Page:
When party and play goes wrong
A growing subculture of sex parties fuelled by drugs is leading to a worrying rise in venereal diseases
Ten years ago, Pong* went to a party that would change the course of his life. Inside the dim-lit room were a group of five people who were drinking alcohol and taking drugs. When Pong got high on meth, he was caught off guard and ended up having condomless sex.
He felt desperate when he learned that he had contracted HIV because it carried social stigma at the time. However, friends and doctors helped him get through the darkest period. Since then, he has been on antiretroviral therapy (ART) under the universal healthcare coverage scheme and he has never fallen prey to his old ways again.
However, he has noticed a growing phenomenon of this urban hedonistic subculture among young people because drugs are cheap and medical breakthroughs have lulled them into complacency. With the coming of long holidays next week, teens are expected to have drug parties as reported by several newspapers and medical experts have warned that this could bring about a rise in HIV/Aids cases.
In light of this, Life sat down to talk with experts about the impact of chemsex -- a party sex that occurs under the influence of drugs -- and the surge of sexually transmitted infections (STIs).
The V-IDOL project aims to educate the public about sexual health and offers free support in terms of blood tests and pills. V-IDOL
Chemsex in the dark
Pawat Borisut, HIV/Aids and STIs campaign manager for the Bangkok Rainbow Organisation, said the number of those in the party scene is growing. They include people who inject drugs (PWID) and people who use drugs (PWUD). The PWID group used to put soluble substances like heroin in their bodies but are now changing to other substances. The PWUD group inhale drugs, including ecstasy, meth, amphetamines, ketamine, and cannabis.
"They use drugs to arouse sexual desire and enhance sex. However, there are side effects. For example, those on meth will experience erectile dysfunction and hence take viagra and wear cock rings. Most of them don't use condoms and have sex for days and nights. This group includes those who take PrEP (pre-exposure prophylaxis) to avoid using condoms. This can increase the number of STIs," he said.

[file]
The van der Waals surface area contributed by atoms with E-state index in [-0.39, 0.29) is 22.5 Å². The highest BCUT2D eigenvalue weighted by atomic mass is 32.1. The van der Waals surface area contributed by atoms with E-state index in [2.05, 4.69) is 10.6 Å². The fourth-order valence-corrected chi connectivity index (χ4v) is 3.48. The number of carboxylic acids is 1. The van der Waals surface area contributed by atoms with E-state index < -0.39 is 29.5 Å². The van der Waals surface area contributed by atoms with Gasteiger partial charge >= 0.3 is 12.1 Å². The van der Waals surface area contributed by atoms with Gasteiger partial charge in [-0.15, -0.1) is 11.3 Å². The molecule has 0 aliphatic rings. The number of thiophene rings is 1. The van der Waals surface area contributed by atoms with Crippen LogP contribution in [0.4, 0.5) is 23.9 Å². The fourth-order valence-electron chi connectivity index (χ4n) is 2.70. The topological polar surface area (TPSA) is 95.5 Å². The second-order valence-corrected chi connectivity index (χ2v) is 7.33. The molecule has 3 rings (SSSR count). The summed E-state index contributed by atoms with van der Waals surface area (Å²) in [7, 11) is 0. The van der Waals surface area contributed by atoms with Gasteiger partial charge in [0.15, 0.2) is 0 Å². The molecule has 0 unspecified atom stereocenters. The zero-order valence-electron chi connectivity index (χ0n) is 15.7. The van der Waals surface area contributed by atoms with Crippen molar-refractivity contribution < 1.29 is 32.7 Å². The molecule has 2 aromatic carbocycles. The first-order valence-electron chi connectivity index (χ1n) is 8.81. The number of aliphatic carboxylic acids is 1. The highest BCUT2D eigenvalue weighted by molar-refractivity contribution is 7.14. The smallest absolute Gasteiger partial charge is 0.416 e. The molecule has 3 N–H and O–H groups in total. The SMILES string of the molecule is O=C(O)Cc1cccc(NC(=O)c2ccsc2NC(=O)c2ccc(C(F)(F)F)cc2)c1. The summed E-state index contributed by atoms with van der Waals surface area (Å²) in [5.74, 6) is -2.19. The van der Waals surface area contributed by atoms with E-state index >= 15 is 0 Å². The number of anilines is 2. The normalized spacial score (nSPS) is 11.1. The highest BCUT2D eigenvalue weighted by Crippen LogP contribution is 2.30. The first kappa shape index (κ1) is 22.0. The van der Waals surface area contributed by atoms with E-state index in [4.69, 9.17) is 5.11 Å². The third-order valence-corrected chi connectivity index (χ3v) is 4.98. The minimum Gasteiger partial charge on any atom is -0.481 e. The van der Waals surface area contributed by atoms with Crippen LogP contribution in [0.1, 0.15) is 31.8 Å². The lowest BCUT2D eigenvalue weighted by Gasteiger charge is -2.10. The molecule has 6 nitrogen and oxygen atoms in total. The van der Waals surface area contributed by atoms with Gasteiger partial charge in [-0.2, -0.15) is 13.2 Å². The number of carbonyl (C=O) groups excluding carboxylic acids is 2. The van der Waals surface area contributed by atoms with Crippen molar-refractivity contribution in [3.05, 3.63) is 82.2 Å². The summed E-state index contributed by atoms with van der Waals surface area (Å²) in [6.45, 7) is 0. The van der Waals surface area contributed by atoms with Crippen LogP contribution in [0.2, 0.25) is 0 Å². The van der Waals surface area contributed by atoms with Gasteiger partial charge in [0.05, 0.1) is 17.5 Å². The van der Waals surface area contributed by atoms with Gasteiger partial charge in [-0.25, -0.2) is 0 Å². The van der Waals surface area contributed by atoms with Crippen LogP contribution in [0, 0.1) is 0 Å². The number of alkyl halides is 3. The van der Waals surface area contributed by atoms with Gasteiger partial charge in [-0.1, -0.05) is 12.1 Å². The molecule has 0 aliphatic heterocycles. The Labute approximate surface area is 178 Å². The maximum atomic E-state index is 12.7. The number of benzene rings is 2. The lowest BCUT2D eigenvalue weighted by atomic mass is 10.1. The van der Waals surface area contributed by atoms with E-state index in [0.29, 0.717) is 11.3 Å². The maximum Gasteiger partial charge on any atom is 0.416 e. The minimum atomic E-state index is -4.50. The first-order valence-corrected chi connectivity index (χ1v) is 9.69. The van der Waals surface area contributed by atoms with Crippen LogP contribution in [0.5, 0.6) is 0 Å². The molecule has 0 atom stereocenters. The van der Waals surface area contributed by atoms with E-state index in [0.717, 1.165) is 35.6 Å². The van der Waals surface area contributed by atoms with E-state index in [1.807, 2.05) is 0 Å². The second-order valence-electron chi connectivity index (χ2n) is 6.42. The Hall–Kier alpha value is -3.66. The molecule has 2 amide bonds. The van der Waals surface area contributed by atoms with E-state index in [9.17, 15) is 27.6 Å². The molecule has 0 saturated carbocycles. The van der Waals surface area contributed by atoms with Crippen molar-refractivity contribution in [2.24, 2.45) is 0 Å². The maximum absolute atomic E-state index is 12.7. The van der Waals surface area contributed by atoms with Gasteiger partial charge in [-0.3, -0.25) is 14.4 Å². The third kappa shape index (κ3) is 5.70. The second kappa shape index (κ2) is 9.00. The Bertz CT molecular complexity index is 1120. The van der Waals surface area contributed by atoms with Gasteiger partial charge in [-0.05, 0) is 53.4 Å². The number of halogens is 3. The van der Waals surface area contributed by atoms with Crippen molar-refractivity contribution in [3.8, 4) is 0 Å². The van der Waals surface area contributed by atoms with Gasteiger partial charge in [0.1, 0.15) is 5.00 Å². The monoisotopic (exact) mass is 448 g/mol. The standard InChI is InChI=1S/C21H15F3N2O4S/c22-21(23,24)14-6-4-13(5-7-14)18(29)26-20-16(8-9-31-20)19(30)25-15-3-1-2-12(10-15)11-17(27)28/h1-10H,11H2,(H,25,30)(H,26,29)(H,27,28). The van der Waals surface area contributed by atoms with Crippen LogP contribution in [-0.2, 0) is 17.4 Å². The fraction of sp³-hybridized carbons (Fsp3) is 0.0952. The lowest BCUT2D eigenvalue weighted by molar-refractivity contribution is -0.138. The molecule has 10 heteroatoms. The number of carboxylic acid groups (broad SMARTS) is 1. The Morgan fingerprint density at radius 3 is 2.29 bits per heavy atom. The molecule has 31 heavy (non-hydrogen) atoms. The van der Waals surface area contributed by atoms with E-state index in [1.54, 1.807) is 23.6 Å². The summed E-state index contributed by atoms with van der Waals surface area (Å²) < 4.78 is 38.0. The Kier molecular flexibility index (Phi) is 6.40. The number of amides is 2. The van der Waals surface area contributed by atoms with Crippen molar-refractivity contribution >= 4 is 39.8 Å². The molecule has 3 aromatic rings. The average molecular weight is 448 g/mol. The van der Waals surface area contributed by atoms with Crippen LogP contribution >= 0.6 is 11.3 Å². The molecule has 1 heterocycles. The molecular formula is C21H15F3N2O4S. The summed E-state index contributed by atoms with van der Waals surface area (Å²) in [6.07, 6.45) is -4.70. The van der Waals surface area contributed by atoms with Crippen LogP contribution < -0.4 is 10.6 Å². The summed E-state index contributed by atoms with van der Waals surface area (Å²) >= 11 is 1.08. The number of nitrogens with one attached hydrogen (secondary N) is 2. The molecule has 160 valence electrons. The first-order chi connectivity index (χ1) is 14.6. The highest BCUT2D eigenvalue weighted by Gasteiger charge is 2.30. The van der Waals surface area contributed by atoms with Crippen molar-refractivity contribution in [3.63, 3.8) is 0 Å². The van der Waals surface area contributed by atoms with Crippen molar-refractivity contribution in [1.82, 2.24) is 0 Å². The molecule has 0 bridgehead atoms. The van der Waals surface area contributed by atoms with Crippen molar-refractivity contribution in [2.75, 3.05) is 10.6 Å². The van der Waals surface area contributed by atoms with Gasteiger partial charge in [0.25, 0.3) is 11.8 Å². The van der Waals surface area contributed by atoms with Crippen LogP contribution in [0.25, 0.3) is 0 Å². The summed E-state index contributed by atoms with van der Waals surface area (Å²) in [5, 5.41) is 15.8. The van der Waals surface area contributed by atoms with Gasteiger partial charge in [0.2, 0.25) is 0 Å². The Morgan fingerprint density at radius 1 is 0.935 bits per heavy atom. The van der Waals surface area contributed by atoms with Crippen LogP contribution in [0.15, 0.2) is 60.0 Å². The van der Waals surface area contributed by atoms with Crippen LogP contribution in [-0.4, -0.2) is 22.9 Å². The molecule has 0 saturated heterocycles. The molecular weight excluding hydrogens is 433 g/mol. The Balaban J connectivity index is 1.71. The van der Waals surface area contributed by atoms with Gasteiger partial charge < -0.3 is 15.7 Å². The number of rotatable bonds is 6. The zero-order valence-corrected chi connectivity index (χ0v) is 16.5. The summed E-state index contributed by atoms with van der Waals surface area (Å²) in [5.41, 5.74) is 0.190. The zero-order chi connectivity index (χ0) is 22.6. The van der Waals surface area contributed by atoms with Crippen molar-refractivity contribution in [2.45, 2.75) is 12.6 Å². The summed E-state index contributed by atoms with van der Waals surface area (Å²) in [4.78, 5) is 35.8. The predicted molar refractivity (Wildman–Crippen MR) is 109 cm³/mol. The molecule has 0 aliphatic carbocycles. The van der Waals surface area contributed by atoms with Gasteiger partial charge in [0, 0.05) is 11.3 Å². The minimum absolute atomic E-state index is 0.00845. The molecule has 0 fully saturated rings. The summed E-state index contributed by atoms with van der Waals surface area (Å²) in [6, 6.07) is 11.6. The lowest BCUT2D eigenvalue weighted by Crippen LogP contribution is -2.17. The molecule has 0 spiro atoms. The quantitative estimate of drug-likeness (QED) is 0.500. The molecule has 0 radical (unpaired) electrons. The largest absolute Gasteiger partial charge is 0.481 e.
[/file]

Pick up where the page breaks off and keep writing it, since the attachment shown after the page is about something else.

PWID and PWUD are also at risk of HIV. There are 82,045 people living with HIV in Bangkok. He said while some who don't know their HIV status can infect others, some develop drug resistance because they have prolonged sex under the spell of drugs that they fail to take antiretroviral medicine on time.
Pawat said those who practise chemsex often meet at five-star hotels instead of their own apartments on weekends because they are provided tight security. Moreover, prices have fallen during the coronavirus outbreak. They communicate via group chats on the messaging app Line. For example, he has joined 10 group chats that each contain 400 members. They also use symbols, like syringes, aeroplanes, and snow, on dating apps to hook up new partners.
"They will send messages like: "Are you up for the [chemsex] party?" and "I have stuff [drugs]" to show interest. Many of them who are rich use chemsex to prey on targets. Some victims are afraid to report to the police," he said.
Statistics show a jump in the STI rate to 47.55% in 2020, up from 34.53% in 2017. The Aids, TB, and STIs Control Division of the Department of Health under the Bangkok Metropolitan Administration (BMA)
There has been a staggering increase in the number of cases of syphilis, followed by condyloma acuminata and genital herpes. The Aids, TB, and STIs Control Division of the Department of Health under the Bangkok Metropolitan Administration (BMA)
Urban surge of sexual scourge
Unfortunately, the government is failing to curtail the chemsex scene. Dr Nattinee Isarankura, director of the Aids, TB, and STIs Control Division of the Department of Health under the Bangkok Metropolitan Administration (BMA), said "there is no data on the population" because this group remains inaccessible.